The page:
The Board of Immigration Appeals (“BIA”) denied Ramirez-Zavala's appeal on March 6, 2002.   The BIA found her ineligible for suspension of deportation under 8 C.F.R. § 240.49(a), noting that an alien must file an application before an IJ in the course of deportation proceedings commenced prior to April 1, 1997.   Because she did not file her application before an IJ, nor had her proceedings commenced before the critical date, the BIA held that her application was invalid.   This timely petition for review followed.


 Because removal proceedings against Ramirez-Zavala were commenced by the INS after April 1, 1997, IIRIRA's permanent provisions apply.  Kalaw v. INS, 133 F.3d 1147, 1150 (9th Cir.1997).   Therefore, she is not eligible to apply for suspension of deportation, because that remedy was repealed by IIRIRA.  8 U.S.C. § 1229b (1997).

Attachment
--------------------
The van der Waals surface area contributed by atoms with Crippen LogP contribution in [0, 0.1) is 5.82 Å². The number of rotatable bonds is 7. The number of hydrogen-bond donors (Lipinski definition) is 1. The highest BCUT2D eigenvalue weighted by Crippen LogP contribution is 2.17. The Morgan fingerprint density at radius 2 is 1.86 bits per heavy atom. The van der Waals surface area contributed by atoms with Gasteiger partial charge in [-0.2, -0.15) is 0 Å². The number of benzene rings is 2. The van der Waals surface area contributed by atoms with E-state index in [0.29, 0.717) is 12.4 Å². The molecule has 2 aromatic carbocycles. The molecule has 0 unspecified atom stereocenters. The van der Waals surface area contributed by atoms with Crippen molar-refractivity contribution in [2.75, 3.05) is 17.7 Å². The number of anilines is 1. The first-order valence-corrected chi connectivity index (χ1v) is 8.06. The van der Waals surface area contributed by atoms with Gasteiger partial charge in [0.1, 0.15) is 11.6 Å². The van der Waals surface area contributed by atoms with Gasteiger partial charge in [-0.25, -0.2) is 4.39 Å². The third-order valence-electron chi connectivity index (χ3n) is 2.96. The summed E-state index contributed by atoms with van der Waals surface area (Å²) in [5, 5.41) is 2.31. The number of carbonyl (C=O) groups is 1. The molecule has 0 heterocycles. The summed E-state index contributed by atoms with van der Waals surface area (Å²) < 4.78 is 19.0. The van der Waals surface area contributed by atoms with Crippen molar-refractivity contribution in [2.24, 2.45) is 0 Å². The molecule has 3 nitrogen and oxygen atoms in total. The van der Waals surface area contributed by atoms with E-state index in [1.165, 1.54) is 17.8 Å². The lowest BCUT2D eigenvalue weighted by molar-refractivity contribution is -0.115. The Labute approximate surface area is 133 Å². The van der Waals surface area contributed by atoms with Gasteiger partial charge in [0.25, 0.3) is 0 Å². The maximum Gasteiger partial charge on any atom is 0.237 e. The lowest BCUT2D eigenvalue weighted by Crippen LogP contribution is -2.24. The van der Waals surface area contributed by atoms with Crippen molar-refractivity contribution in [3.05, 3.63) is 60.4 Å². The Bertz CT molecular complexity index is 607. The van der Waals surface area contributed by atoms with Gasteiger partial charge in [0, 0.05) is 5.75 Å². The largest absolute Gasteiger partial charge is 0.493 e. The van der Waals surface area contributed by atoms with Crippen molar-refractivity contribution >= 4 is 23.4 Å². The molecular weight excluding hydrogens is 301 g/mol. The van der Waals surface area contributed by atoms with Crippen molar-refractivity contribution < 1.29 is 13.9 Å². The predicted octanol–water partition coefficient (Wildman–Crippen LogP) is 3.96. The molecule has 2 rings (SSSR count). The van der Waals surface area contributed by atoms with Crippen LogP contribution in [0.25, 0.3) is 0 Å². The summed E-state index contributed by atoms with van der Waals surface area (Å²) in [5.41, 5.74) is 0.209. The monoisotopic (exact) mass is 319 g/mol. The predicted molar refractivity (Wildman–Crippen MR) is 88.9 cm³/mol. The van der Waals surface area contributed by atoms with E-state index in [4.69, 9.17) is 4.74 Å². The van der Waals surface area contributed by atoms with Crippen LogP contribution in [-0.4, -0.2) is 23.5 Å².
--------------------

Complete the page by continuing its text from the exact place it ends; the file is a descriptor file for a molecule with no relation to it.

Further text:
The fact that Ramirez-Zavala filed an application for a suspension for deportation with the INS prior to IIRIRA's effective date does not alter this conclusion.   Under the pre-IIRIRA regulations pertaining to suspension of deportation, the Attorney General delegated his authority to grant discretionary suspension of deportation to immigration judges.  8 C.F.R. § 240.41 (1996).   The applicable regulations required that an application for suspension of deportation before an IJ must be done at a hearing.  8 C.F.R. § 242.17(e) (1996).   Under pre IIRIRA law, a deportation hearing only occurs after the issuance of an Order to Show Cause.  8 C.F.R. § 242.1(a) (1996).   Thus, under the applicable regulations, Ramirez-Zavala's filing of the suspension of deportation application with the INS before the issuance of an Order to Show Cause was ineffective.